Kongō Gumi’s longevity is remarkable and worthy of study. During the Meiji Period, the company’s 32nd leader left a creed titled Shokuke kokoroe no koto (or “family knowledge of the trade”) listing 16 precepts intended to guide and preserve the family’s operations into the future. Writes Work That Works:
Western observers might be surprised to discover that while the creed addresses ‘business’ subjects such as quality control and customer satisfaction, it puts equal emphasis on ‘personal’ issues such as how to dress (in keeping with one’s station), how much to drink (in moderation) and how to treat others (with utmost respect). Indeed, the first article of the creed states that minding the precepts of Confucianism, Buddhism and Shinto, and training to use the carpenter’s rule are ‘our most important duty’, suggesting that the standards against which a Kongō measures his life are as critical to success as the instrument by which he measures his work.
The Horyu-Ji, a temple in Irakuga, Nara Perfecture, was built by Kongō Gumi. Image credit: RPBaiao / Shutterstock.com
The main building of Horyu-Ji. Image credit: M Andy / Shutterstock.com
Aside from high quality of workmanship, Kongō Gumi gives emphasis on building a strong relationship with customers. “Listen to what the customer says”, “Treat the customers with respect” and “Submit the cheapest and most honest estimate”, are some of the precept in the Shokuke kokoroe no koto that reflect this approach. The creed also discusses relationships in general, such as “Do not put yourself forward”, “Never fight with others”, “Do not shame a person or boast” and “Communicate with respect”.
A lot of companies fail because they put profit above everything else, believes Professor Richard Foster of Yale University. Many Japanese companies have survived for so long because they are small, mostly family-run, and because they focus on a central belief that is not tied solely to making a profit.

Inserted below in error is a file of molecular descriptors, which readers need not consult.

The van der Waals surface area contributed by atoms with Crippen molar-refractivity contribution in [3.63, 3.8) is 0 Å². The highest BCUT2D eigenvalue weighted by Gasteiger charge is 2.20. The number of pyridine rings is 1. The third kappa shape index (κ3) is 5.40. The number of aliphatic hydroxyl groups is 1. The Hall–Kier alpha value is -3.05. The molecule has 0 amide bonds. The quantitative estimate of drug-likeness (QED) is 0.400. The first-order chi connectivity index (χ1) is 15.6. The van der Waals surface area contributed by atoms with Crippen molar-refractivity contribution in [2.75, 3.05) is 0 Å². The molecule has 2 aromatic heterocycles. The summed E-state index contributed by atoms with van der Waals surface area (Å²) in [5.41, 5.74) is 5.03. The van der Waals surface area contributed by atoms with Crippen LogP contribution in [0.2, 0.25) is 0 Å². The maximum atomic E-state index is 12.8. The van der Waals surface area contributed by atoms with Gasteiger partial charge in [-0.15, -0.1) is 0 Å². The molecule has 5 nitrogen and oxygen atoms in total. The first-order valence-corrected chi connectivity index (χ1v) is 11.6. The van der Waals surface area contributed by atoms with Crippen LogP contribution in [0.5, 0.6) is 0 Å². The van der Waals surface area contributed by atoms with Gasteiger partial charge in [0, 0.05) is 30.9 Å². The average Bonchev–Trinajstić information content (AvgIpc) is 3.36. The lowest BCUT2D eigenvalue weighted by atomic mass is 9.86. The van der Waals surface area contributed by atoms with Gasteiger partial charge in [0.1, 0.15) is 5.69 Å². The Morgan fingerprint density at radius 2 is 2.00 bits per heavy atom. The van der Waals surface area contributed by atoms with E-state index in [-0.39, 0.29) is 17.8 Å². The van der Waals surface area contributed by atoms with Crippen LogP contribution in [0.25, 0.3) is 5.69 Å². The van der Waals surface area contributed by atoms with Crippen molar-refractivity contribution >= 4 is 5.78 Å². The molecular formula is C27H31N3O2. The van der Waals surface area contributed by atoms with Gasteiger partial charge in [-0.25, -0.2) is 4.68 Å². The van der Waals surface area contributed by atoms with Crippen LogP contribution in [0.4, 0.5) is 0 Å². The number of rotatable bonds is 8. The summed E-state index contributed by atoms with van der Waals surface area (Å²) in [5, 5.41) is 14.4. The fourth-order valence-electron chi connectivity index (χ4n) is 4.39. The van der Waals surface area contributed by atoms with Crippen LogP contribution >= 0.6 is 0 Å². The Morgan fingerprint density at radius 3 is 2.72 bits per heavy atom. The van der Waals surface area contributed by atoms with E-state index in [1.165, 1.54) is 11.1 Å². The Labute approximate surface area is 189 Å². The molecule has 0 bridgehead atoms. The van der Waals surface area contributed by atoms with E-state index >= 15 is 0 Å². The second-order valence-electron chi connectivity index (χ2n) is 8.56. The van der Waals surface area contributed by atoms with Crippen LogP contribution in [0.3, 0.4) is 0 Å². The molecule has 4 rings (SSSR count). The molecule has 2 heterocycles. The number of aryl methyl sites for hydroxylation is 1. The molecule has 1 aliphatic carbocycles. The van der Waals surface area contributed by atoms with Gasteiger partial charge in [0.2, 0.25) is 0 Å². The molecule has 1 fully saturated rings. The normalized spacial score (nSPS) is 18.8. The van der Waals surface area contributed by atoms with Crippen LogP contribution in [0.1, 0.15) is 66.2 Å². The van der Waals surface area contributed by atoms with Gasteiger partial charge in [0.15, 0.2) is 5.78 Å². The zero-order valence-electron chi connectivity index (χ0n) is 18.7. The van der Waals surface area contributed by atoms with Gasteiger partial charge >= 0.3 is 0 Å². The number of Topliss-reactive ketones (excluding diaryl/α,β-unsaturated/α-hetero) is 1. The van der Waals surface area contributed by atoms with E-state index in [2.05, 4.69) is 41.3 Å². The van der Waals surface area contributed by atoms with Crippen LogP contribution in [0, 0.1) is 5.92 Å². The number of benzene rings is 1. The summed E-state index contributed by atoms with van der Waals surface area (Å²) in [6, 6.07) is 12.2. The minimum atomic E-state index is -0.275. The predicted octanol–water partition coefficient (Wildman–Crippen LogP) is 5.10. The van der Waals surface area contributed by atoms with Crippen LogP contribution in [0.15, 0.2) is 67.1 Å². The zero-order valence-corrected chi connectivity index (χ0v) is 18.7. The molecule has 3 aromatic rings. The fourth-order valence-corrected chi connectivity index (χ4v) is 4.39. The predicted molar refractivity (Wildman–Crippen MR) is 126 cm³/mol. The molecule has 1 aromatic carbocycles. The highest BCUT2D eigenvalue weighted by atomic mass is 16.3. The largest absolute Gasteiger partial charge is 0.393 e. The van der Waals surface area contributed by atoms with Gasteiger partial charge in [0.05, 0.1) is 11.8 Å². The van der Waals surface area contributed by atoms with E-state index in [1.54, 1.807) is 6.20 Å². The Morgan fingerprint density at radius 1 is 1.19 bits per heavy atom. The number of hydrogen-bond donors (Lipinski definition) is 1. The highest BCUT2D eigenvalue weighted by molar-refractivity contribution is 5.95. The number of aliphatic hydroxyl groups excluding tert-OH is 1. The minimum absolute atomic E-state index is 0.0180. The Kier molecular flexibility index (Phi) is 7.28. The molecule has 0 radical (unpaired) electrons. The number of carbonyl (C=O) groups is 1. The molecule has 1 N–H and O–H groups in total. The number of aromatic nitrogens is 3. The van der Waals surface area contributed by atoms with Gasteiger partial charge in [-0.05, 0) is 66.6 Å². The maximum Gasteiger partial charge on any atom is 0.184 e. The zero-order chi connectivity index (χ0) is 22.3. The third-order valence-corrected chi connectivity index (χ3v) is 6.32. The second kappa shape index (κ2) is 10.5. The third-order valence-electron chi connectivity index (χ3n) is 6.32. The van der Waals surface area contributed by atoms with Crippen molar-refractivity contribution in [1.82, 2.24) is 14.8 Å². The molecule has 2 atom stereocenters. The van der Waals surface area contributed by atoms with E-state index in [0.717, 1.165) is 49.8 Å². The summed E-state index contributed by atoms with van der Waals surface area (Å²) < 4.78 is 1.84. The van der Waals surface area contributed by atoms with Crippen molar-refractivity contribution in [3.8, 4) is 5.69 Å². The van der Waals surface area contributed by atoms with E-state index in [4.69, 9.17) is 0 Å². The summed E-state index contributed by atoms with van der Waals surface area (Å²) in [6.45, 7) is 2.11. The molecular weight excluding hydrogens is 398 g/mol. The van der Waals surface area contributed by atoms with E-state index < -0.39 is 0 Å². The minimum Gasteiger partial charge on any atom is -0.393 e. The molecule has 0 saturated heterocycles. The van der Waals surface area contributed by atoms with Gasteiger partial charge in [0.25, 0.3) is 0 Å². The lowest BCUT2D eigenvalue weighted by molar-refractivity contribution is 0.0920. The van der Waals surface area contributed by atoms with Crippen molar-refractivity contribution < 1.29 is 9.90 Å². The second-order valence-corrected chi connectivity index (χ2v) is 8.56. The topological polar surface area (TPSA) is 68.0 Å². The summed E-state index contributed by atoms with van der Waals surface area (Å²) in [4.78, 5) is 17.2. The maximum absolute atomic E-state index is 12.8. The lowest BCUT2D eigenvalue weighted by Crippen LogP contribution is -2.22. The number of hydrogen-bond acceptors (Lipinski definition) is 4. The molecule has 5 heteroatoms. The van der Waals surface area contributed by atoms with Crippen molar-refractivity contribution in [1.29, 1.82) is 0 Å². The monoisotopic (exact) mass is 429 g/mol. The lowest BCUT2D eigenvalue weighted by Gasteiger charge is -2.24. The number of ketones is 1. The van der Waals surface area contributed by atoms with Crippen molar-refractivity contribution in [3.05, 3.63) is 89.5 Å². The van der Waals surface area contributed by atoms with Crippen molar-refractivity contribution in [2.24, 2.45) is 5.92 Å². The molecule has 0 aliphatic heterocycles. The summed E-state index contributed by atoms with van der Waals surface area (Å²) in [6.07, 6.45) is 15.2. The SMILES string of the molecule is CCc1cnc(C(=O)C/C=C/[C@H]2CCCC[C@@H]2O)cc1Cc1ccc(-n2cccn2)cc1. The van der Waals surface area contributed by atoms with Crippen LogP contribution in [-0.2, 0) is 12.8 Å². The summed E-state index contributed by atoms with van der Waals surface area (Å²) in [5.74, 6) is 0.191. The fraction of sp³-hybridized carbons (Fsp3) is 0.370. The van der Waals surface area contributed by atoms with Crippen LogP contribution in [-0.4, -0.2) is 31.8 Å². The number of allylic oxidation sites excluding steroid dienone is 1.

Kongō Gumi’s success also lied in its leadership, and herein the company showed unusual flexibility. Unlike many family businesses, where leadership automatically went to the eldest son, Kongō Gumi’s successors were chosen based on competence and not on heirship. If the eldest son was judged incapable of leading the company, the leadership went to the younger brother. If there was no suitable male heir, a son-in-law was chosen instead. The company’s 39th president, Toshitaka Kongō, was one such son-in-law. When the 37th leader Haruichi Kongō committed suicide because of his inability to provide for his family during the Shōwa Depression, his widow Yoshie stepped up to become the first and only woman to lead Kongō Gumi.
Osaka Castle in Osaka. Image credit: Sean Pavone/Shutterstock.com
Kongō Gumi is not a large company. Before its liquidation, the company had an annual revenue ¥7.5 billion ($70 million) in 2005, with as little as 100 employees. In fact, the majority of successful companies with a history of hundred or more years employ fewer than 300 people.
The fallacy of “too big to fail” has been exposed far too often in the past few decades. The English economist E. F. Schumacher in his 1973-book Small is Beautiful writes that large enterprises are horribly inefficient. “What characterizes modern industry is its enormous consumption to produce so little … It is inefficient to a degree that goes beyond imagination!,” Schumacher writes.
However, Professor Richard Foster believes that for the greater good of the economy, companies should die once they had run their course. “If the economy stops changing then productivity would go away,” he explained.